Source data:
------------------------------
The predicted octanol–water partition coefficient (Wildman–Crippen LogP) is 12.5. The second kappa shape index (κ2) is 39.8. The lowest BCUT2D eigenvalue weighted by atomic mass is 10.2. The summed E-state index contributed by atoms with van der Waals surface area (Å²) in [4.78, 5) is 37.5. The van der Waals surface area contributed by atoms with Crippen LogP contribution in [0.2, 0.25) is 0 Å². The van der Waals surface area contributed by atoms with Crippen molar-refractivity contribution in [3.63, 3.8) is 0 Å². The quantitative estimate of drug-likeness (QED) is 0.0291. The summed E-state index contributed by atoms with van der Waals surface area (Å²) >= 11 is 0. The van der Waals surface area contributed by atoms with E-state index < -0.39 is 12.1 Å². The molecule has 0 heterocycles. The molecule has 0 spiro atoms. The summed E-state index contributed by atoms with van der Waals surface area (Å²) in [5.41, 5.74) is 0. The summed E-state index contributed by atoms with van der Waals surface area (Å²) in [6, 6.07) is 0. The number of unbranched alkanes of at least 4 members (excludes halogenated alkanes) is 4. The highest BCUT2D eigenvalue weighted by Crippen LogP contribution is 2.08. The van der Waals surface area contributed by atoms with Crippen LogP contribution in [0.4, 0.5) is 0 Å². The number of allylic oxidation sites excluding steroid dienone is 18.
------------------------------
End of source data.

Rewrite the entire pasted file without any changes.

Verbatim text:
The predicted octanol–water partition coefficient (Wildman–Crippen LogP) is 12.5. The second kappa shape index (κ2) is 39.8. The lowest BCUT2D eigenvalue weighted by atomic mass is 10.2. The summed E-state index contributed by atoms with van der Waals surface area (Å²) in [4.78, 5) is 37.5. The van der Waals surface area contributed by atoms with Crippen LogP contribution in [0.2, 0.25) is 0 Å². The van der Waals surface area contributed by atoms with Crippen molar-refractivity contribution in [3.63, 3.8) is 0 Å². The quantitative estimate of drug-likeness (QED) is 0.0291. The summed E-state index contributed by atoms with van der Waals surface area (Å²) >= 11 is 0. The van der Waals surface area contributed by atoms with E-state index < -0.39 is 12.1 Å². The molecule has 0 heterocycles. The molecule has 0 spiro atoms. The summed E-state index contributed by atoms with van der Waals surface area (Å²) in [5.41, 5.74) is 0. The summed E-state index contributed by atoms with van der Waals surface area (Å²) in [6, 6.07) is 0. The number of unbranched alkanes of at least 4 members (excludes halogenated alkanes) is 4. The highest BCUT2D eigenvalue weighted by Crippen LogP contribution is 2.08. The van der Waals surface area contributed by atoms with Crippen LogP contribution in [0.4, 0.5) is 0 Å². The number of allylic oxidation sites excluding steroid dienone is 18.